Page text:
|July 23, 2007|
|E3 2007 - Death Track: Resurrection Preview (PC)|
By Jason Van Horn
There's something about the act of driving that just brings out the worst in people. You don't go fast enough and someone gets mad. You get cutoff and you speed in front of them just to get even and do the same to them. You feel wronged by someone else on the road, you curse under your breath, flip them the bird, and honk your horn in frustration. It's no wonder road rage is so prevalent in the world. And though hearing on the news about instances of road rage is never a good time to be had, at least it all leads to some fun and frivolity once you head into the world of videogames…and add in some rockets and machine guns.
Death Track: Resurrection is a sequel/reimagining of the Death Track game that came out a long time ago. In the game, you'll play as one of ten different cars in the game, each with their own strengths, weaknesses, weapons, and car skins. Much like regular fighting games, the same characteristics are here too: you've got the average, normal cars; speed demons who are easily destroyed; and the slow moving tank that does a lot of damage.
1C Company stressed that in some automotive destruction games such as this, players were often able to make it through the game strictly on racing, failing to ever focus on the shooting aspect of the game. With Death Track, they wanted to make sure combat was always on the mind of players, so they've included several means to get you to want to blow everyone up. For starters, destroying someone will obviously slow them down, letting you get ahead while they load back up. The most important reason, however, to engage in the combat is that oftentimes you'll miss and end up hitting the environment, which will help you create shortcuts and quick paths to put you in the lead and have you blasting to the finish line in record time. In one instance, we saw a building getting targeted, and after its destruction a new path was open to players; plus the debris in the road helped slow enemies up whenever they hit it. The weapons of the game were almost strictly rockets and bullets in regards to the cars we saw, but as evident by the skyscraper blowing up, they were more than able to get the job done.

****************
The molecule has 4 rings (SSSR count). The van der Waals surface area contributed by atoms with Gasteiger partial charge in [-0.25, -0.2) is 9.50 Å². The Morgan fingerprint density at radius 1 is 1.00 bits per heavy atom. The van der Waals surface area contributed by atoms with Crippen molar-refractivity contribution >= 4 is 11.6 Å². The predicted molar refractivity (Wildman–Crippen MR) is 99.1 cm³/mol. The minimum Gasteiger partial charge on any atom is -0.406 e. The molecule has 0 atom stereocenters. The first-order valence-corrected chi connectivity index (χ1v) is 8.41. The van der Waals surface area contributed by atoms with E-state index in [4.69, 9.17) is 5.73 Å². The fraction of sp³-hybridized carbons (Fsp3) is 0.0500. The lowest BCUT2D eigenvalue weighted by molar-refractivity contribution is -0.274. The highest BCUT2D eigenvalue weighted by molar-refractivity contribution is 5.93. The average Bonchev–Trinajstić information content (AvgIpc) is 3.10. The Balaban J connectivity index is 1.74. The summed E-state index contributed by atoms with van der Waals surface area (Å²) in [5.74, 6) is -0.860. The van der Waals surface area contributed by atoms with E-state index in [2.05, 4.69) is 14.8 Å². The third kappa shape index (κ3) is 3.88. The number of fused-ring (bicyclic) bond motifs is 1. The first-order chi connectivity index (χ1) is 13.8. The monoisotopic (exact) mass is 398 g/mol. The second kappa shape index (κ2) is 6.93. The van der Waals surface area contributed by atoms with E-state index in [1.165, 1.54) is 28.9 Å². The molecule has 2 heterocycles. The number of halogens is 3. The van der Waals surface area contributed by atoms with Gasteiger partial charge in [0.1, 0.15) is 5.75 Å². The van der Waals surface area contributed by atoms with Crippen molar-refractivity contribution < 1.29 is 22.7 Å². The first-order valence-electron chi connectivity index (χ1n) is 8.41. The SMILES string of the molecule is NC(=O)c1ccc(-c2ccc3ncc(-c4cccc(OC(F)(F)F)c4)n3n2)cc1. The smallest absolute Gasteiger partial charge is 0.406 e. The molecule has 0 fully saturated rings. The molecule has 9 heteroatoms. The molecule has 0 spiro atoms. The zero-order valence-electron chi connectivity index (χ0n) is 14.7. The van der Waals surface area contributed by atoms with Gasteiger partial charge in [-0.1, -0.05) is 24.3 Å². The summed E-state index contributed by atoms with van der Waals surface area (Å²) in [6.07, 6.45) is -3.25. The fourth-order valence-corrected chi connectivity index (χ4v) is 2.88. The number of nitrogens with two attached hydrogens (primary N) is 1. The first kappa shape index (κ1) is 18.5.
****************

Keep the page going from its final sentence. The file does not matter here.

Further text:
Though the sound was absent from the version we saw, we saw both displayed in actual gameplay as well as movie footage, several different racing levels in the game (100 km in all) including runs through several different futuristic modeled real world cities - London, Moscow, New York, Paris, etc. - all featuring different race track environments, including different barriers, background settings, interactable environmental hazards, and conditions such as day, night, sun, rain, and snow. Many games will give you different layouts, but much of the same background ambience; Death Track bucks the trend, making every track seem different and new, instead of merely being tweaked slightly.
The game also had a good sense of speed, even if it was lacking the revving motors needed to really portray the horses thundering through these engines. The game wasn't quite F-Zero speed, but it was faster than many of the others racers out there. In general, the action was quick enough to really get a sense of the adrenaline pumping, but it was never so quick where things were mere blurs, making it hard to focus on the action and what exactly you were shooting at.
With five different racing modes to keep you busy and switching things up, it looks as if automotive combat fans might have something to look forward to coming up next year. Death Track: Resurrection isn't exactly an evolution of the genre, but it does enough things right and well to be worthy of some attention. Just remember: leave the road rage for the videogames, because where else are you going to be able to destroy a building onto a car that just passed you?
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